Skip to main content

Sign up for our newsletter.

Quality journalism. Progressive values. Direct to your inbox.

Man carries child through flooded waters

A village official evacuates a child from a flooded area following heavy rains in Dazhou in China's southwestern Sichuan province on July 12, 2021. (Photo: STR/AFP via Getty Images)

'This Is an Emergency': Oxfam Says Rich Nations' $100 Billion Climate Pledge Not Good Enough

"Time is running out for rich nations to build trust and deliver on their unmet target."

Andrea Germanos

Rich nations will likely be three years late in starting to fulfill their pledged $100 billion in annual funds to help developing nations tackle the climate emergency, according to a document out Monday, sparking outcry from advocates for climate justice.

Developing countries have put up with accounting tricks, delays, and broken promises for far too long.

"It's disappointing to see rich countries fall short again on their $100 billion climate finance promise," tweeted The Elders, a human rights organization made up of former global leaders. "This is not enough to build trust ahead of COP 26," the United Nations climate summit beginning Oct. 31.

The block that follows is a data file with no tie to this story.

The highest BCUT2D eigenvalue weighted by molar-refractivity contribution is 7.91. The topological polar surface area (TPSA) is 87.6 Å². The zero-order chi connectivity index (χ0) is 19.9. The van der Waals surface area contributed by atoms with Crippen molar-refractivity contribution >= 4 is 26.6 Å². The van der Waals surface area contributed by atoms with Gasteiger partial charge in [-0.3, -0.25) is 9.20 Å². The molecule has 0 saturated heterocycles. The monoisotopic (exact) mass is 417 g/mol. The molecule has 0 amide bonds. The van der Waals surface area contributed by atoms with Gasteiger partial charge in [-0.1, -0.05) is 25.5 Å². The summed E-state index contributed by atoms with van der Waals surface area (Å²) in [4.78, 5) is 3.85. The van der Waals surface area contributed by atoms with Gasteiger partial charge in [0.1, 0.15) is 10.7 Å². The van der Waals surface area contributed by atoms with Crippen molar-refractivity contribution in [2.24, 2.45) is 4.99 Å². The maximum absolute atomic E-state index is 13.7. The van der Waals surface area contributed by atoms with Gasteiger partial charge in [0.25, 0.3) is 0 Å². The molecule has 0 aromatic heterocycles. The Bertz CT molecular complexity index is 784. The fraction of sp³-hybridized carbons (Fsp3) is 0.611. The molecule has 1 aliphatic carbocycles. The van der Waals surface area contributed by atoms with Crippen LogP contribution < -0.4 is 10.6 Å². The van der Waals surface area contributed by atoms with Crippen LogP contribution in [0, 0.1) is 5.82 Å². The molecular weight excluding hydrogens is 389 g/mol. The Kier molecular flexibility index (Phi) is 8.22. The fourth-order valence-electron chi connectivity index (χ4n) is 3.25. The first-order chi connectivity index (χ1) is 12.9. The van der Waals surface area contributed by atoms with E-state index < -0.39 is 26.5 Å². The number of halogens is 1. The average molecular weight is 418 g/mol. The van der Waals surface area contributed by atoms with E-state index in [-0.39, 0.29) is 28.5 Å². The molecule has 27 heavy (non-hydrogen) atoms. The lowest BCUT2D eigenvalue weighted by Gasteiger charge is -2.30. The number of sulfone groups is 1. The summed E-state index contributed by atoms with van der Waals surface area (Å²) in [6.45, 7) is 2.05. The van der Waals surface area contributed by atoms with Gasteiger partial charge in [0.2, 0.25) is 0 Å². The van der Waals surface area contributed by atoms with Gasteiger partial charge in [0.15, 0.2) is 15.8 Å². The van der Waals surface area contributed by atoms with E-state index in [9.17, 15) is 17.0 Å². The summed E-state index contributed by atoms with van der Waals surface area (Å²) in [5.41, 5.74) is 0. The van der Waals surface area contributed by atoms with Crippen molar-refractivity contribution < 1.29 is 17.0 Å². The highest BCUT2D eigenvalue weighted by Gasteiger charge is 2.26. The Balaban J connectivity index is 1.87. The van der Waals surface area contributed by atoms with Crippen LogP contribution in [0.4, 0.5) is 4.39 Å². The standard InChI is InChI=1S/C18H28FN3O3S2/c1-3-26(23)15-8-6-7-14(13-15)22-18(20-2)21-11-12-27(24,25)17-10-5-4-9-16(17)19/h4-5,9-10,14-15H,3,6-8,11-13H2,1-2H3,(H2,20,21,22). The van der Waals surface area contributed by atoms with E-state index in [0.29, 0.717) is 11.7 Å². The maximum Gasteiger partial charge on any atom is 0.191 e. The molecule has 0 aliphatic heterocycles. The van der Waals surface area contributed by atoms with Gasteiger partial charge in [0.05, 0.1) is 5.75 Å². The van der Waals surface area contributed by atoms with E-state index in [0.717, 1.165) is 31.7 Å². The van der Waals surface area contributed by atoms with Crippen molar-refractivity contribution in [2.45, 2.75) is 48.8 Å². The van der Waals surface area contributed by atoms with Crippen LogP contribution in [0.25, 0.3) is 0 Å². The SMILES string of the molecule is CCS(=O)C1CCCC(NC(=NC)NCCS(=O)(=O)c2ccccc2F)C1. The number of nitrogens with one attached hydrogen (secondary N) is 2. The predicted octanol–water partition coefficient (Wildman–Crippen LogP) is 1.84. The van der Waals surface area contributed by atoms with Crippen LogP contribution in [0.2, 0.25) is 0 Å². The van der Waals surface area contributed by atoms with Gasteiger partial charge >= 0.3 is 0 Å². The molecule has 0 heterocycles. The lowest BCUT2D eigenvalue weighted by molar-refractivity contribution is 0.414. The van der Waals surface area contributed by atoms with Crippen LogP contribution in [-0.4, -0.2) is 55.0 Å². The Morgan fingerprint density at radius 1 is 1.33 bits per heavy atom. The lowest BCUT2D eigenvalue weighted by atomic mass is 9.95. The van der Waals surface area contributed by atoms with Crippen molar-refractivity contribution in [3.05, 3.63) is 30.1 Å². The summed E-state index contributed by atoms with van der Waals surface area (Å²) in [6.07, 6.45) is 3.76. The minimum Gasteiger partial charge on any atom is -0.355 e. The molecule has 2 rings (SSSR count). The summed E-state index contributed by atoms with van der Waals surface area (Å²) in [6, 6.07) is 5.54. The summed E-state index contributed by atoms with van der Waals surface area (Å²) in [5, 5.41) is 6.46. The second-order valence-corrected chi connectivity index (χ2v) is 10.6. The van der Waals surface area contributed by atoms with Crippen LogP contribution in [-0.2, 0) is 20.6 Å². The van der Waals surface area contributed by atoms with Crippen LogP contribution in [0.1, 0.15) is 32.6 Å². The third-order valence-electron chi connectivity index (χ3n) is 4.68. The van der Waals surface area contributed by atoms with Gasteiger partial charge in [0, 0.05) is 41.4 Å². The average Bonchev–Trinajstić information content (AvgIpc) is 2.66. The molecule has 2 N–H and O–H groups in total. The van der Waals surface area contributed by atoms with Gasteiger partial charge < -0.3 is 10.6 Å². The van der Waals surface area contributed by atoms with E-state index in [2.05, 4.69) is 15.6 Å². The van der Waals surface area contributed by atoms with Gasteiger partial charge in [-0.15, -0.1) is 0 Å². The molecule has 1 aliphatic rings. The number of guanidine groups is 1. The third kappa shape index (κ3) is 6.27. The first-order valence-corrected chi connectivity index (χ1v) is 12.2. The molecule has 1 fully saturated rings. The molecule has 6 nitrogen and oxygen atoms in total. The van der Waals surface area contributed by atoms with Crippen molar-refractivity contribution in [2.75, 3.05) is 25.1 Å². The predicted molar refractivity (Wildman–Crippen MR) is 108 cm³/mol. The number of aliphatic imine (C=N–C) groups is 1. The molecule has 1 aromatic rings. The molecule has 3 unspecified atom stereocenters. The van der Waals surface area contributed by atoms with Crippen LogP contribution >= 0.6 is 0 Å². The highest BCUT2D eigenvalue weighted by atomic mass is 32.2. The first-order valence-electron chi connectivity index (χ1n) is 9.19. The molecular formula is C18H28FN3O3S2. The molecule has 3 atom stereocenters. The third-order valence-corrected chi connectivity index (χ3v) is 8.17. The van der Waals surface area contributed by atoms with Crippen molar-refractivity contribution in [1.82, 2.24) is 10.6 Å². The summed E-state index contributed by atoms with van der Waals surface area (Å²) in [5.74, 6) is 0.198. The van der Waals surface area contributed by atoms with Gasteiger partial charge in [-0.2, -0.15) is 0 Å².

"We need to see a clear commitment to release all funds owed," the group added, "and a major increase in adaptation finance."

The Climate Finance Delivery Plan was published Monday by the U.K. COP presidency. At issue is a commitment made in 2009 by developed nations—those most responsible for causing the climate emergency—for $100 billion a year of climate aid to begin in 2020.

"Even though final figures for 2020 are not available yet, it is becoming clear," the document states, "that developed countries will not have mobilized US$100 billion jointly by that year." The goal will not likely be met until 2023, according to the plan. From the document: